To review proved and experimental treatments for exudative and nonexudative complications of age-related macular degeneration (AMD), to consider the impact of current therapy on the structure of future clinical trials, and to consider the role of improved diagnostic imaging techniques on the effectiveness of current therapy as well as the structure of future clinical trials in AMD patients. Defining the cell biology of choroidal new vessel (CNV) formation and geographic atrophy will lead to identification of different biochemical pathways that are the target of AMD treatment. Many treatments and treatment combinations are under study for AMD, but all work through a finite number of pathways. Currently, the most effective proved therapy for AMD-associated CNVs is administered by repeated intravitreal injection of agents that inhibit vascular endothelial growth factor, e.g., ranibizumab. Improved drug delivery will enhance patient satisfaction and possibly will enhance the effectiveness and reduce the risk of current pharmacotherapy for AMD-associated CNVs. Combination therapy (e.g., verteporfin-photodynamic therapy + ranibizumab) appears to reduce the risk and enhance the effectiveness of CNV treatment compared with monotherapy with currently available agents. Improved noninvasive diagnostic imaging may lead to better visual outcomes with existing therapeutic modalities. Improved imaging also may alter favorably the design of future clinical trials for AMD-associated CNVs and thus reduce cost and increase the diversity of sight-saving treatments. Delineation of the biochemical basis for CNV formation has led to development of pathway-based pharmacotherapy for AMD patients. Areas of investigation that will advance the field further include combination therapy, improved drug delivery, and improved noninvasive, high-resolution diagnostic imaging. The logistics of future clinical trials will be complicated by the need for an active treatment control group, more stringent definition of successful treatment, and the increased numbers of patients required for combination therapy studies.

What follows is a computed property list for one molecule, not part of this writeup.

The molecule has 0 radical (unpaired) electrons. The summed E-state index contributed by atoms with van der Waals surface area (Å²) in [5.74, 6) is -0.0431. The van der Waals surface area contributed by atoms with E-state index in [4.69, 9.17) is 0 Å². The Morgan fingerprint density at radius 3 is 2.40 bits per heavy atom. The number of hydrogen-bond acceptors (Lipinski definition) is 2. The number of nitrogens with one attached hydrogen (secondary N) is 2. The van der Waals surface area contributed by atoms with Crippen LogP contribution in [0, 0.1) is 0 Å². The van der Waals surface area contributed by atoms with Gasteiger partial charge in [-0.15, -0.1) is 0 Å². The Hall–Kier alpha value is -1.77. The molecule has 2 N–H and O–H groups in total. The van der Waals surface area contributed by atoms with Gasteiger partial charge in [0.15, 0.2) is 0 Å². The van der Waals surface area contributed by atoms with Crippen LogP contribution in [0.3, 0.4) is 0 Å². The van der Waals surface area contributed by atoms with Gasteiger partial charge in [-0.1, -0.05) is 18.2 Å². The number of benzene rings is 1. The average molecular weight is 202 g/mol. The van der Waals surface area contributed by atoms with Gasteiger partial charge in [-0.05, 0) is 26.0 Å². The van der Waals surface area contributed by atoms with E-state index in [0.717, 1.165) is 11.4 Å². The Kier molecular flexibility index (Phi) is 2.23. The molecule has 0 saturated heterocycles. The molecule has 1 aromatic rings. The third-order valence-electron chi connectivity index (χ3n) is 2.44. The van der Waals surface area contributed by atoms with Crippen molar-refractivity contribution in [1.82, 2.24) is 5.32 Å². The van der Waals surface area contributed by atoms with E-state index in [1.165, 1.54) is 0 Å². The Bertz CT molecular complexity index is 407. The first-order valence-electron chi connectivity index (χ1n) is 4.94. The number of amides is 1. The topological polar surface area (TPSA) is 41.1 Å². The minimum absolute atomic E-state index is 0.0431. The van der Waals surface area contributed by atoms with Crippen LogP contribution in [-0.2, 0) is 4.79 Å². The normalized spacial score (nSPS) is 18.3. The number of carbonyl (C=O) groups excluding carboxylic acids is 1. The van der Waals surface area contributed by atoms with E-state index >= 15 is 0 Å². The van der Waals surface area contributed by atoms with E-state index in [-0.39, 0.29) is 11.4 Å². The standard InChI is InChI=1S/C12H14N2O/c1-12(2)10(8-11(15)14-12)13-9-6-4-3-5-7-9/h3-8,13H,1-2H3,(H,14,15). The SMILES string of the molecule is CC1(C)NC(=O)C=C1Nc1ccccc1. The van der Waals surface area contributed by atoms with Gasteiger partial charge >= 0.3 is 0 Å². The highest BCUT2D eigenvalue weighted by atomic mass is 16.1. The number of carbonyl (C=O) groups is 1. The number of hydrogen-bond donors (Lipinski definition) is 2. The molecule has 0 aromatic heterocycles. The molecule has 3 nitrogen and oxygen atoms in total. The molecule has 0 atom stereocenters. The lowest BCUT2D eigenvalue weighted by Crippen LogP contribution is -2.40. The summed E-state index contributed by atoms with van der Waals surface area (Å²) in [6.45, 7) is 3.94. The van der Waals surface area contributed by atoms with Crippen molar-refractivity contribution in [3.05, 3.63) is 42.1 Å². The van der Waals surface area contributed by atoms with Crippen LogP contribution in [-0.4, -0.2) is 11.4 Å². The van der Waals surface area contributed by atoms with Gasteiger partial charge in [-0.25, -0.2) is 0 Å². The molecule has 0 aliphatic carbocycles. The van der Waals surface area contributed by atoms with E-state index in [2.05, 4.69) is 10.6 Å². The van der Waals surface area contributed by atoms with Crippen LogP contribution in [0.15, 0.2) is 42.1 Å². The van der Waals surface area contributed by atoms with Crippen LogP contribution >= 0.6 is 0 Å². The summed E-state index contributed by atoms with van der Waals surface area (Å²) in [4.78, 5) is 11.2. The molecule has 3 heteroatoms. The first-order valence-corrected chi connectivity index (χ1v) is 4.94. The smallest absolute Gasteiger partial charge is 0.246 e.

All Science Journal Classification (ASJC) codes
- Age-related macular degeneration
- Choroidal neovascularization
- Clinical trials
- Geographic atrophy
- Ocular imaging